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Interview With James Randi on His Days With Alice Cooper

James Randi (1973) The Gauntlet: When did you last see your guillotine?

James Randi: I saw Vincent [Alice Cooper] working here about a year ago in Florida. It was a little before I attended his sixtieth birthday party. I didn’t think he’d live that long, but he did. When I saw the show, I wasn’t able to get close enough to the stage to see if the guillotine was the original. The one he was using looked a bit shorter than mine and by my estimation from where I was sitting, they wanted to seat me up from but I was told I wouldn’t be able to take the noise. I had to leave early and wait until the show was over to schmooze with Coop [Alice Cooper.] The noise level was just too much for me to take. I couldn't get close enough to see if it was the original machine I built. I would have recognized it from the blade and a few things. It looked like the original machine but it may have just been duplicated. I don’t know really.

The Gauntlet: From what Neal [Smith - drums] told me, he still owns the original Amazing Randi guillotine.

James Randi: Oh Neal has it now? I would have to take a look at it to be certain. There were several safety gimmicks I built into it. I took the original plan from Will Rock. He was a prominent magician at the turn of the century who built this guillotine for a horror show. It is unique in that the head that falls into the basket is the head of the performer, the real head. That takes some explaining, but I’ll let you think about that for a while. The performers whole body falls down and there is no substitute for the head until the end when they pull the head out. The proof is in the next act, when Alice is back working again. I would always snap my fingers that it didn’t work again. I did build it, but I knew how the original Will Rock one worked. I built a few other safety gimmicks into it to the satisfaction of Coop. He wanted to be very sure he didn’t loose his head before the end of the tour.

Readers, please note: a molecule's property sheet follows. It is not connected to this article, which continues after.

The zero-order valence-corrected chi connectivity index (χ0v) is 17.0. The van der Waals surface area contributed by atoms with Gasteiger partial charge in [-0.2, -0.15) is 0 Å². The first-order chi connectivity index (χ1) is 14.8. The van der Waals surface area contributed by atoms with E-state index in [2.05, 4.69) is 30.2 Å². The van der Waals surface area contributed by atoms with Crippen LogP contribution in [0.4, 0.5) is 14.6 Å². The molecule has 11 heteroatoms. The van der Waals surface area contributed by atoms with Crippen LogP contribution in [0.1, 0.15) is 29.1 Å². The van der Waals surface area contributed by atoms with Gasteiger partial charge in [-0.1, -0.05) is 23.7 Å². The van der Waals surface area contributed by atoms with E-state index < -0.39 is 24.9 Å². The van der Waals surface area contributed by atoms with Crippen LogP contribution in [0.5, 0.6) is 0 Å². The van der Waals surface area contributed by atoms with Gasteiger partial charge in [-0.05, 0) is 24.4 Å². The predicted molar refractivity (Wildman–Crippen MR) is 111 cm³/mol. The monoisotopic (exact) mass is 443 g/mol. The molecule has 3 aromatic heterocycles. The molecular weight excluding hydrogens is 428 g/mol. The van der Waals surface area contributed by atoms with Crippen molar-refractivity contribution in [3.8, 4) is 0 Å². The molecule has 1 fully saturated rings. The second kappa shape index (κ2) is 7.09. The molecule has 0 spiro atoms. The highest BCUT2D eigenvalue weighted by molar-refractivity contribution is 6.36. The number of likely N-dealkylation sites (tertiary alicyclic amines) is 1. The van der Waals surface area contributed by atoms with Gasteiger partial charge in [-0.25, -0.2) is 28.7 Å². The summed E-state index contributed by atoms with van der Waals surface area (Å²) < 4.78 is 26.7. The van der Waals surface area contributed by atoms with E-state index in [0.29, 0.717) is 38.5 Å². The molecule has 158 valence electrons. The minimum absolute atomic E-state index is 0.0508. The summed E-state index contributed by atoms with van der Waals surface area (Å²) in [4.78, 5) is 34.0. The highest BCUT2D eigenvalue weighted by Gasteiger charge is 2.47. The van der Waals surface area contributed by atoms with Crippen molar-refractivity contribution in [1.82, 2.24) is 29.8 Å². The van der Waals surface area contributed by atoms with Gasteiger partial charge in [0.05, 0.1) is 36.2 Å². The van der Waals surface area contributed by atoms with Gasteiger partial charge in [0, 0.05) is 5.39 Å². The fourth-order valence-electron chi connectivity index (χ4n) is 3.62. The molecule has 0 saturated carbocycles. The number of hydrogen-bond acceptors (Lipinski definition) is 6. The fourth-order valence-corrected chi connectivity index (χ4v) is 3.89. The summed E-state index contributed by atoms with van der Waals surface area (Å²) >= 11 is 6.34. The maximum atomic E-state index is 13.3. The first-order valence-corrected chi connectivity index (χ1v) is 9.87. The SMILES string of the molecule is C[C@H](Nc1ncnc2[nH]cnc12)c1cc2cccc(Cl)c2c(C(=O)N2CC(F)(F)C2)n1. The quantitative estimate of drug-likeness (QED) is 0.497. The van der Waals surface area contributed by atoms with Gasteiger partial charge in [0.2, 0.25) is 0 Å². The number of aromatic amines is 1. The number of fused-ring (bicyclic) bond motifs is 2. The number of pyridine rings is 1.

The Gauntlet: Alice Cooper was signed to Warner Brother Records who also had a movie studio and one of the best prop departments of that era in movies. Most of the props from the stage show were made by this props department. Do you know why the band came to you instead of the props department?

James Randi: I was hired by very strange means. I wasn’t following the rock music field and had never heard of Alice Cooper. One afternoon I was on 34th Street at a magic shop. I was hanging out with some other magicians and we were chatting about various things. The proprietor answers the phone and turned to us with his hand over the mouthpiece. He asked if any of us wanted to work for a rock star named Alice Cooper. I said “Sure, tell him I want $100 to go talk to him.” I thought that was the end of that and began talking to my friends again. The proprietor turned back to me and say “Yeah, he’ll pay the hundred dollars”. I thought that was so attractive that someone would pay one hundred dollars to talk to me. I hiked on down to ninth avenue to Alive Enterprises and met Shep Gordon, their manager. He sat me down, found out a few things about magic and he remembered a seeing me on television doing magic. We discussed some things and came to a price that was very fair. He said he wanted to chop his head off every night. I told him I knew of a couple of guillotines that could be used for that purpose. We shook hands and I went away engaged. It was a peculiar way that I was engaged. I didn’t know anything about the show and I had not met Coop either at that point. I met him a week after that. That was how I was introduced to the whole thing. I had never seen anything about the show or the gallows or anything.

The Gauntlet: Alice Cooper wasn’t the most trusting person as I am sure you are aware. He sure put a lot of trust in you though.

James Randi: They had seen me before. I was very well known as a children entertainer and was on television every second Sunday. I gave them a convincing enough presentation and knew enough about things. He hired me on the spot and we got along very well.

The Gauntlet: You were the executioner on tour. Was this because you knew the guillotine inside and out?